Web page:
By Dayna Kerecman Myers Although flu shots have just arrived at some pharmacies, we are already receiving lots of sick cancellations from blood donors. With the onslaught of the flu season every year, we also receive a lot of questions...
Categories for About Blood Donation / FAQs
By Chris Gonzalez, M.D., Assistant Medical Director, Stanford Blood Center Eating a healthy diet is important for anyone, especially blood donors. But we want to make sure blood donors know that diet alone may not replace all the iron lost...
As our regular donors know, blood centers always worry about having enough blood donors in the summer. At Stanford Blood Center, summer means calling our donors more frequently due to the increase in accidents, an uptick in scheduled surgeries, and...
By Billie Rubin, reporting from the labs of Stanford Blood Center According to the Coalition for Plasma Science, “Plasma is often called the ‘Fourth State of Matter’, the other three being solid, liquid and gas. A plasma is a distinct...
Your Rh status (positive or negative) is determined by an antigen found on your red blood cells (RBCs). Being Rh-positive or Rh-negative means that either you have the Rhesus D antigen on your RBCs or you don’t. Rh status is...
Special report from the Stanford Medicine Magazine
"Blood is a very special juice." Goethe didn't know the half of it when he penned this line for Mephisto more than 200 years ago. In those days people believed blood held mystical qualities and was a potent life force. No wonder Mephisto wants the contract for Faust's soul signed in this "special juice."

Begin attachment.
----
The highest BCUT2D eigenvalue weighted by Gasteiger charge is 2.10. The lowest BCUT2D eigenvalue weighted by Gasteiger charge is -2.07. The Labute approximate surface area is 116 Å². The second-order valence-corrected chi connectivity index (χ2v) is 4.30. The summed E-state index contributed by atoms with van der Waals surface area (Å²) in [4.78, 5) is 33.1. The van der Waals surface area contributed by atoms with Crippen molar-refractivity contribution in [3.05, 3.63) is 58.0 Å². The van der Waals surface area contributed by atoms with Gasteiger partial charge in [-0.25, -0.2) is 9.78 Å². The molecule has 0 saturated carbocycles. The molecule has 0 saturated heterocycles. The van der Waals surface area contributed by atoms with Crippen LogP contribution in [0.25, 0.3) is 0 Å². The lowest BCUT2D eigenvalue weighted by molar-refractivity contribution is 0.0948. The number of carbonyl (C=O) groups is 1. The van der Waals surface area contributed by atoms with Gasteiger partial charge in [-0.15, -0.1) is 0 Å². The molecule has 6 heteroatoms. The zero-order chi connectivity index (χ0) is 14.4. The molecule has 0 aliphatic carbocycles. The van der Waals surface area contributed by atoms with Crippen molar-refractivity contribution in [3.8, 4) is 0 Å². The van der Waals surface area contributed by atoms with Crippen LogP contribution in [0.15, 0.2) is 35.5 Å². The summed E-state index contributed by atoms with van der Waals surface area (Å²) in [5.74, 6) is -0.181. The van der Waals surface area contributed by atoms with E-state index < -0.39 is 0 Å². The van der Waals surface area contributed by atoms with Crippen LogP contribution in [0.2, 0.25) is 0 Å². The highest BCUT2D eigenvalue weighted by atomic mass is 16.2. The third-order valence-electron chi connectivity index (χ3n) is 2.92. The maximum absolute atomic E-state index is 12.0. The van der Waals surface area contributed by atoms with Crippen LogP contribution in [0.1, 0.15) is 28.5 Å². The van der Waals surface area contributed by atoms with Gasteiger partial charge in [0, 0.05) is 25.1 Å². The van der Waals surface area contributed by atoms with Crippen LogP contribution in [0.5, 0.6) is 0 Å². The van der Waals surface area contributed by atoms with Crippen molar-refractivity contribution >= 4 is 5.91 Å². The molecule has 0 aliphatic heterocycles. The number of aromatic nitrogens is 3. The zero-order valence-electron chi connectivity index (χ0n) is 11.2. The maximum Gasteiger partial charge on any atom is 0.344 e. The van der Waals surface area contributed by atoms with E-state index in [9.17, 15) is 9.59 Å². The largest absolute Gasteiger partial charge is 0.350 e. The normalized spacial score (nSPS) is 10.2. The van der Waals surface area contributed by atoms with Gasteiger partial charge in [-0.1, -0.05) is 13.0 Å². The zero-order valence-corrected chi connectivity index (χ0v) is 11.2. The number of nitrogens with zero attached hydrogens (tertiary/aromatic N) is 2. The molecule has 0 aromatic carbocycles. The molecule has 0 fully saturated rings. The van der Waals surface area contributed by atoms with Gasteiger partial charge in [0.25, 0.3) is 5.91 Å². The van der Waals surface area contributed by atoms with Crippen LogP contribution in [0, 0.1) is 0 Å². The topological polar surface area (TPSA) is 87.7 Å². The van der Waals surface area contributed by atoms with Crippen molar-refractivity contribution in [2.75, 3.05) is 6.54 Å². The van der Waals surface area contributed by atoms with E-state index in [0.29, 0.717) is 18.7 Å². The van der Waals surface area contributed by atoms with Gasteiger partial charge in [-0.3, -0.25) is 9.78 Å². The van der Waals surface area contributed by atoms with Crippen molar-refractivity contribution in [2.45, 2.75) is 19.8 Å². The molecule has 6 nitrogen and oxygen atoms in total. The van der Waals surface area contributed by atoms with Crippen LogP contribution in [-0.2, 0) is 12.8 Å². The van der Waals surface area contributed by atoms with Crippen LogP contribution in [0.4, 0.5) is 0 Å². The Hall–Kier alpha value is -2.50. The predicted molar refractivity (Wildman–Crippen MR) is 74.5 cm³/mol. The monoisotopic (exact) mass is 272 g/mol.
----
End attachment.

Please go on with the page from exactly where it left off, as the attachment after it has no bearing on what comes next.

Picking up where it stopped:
By Tim Donald, Contributing Writer, American Association of Blood Banks
Roxanne and Mark decide to donate blood. While they are sitting together in an open waiting room, a nurse asks Roxanne questions about her sexual history and number of partners loud enough for all to hear. They are told their blood will be tested to see whether it is "clean" enough to be used. They spend a sitcom eternity waiting anxiously for the results to learn whether they have any sexually transmitted diseases, or STDs. In the end, someone from the clinic calls each partner to tell them that they do not have STDs. (Source: Whitney, Season 1, Episode 12, "Faking It")
A message from Dr. Susan Galel, Director of Clinical Operations, Stanford Blood Center
If you are one of our dedicated platelet pheresis donors, you know that we keep careful records of how much you donate and how oftenin the familiar Annual Donor Records tucked in your chart. It is our responsibility to ensure that your donation frequency is safe for you. Before each of your donations, we tally all of your visits, red blood cell losses and plasma losses for the 12 months prior to that donation, to be sure that you will not exceed any of the safety limits.
By Julie Ruel, Social Media Manager, Stanford Blood Center
At Stanford Blood Center, we collect a combination of blood products (red blood cells, platelets, plasma) using different procedures and equipment. For the scope of this article, we'll focus on two types of red blood cell donations: single unit and double unit.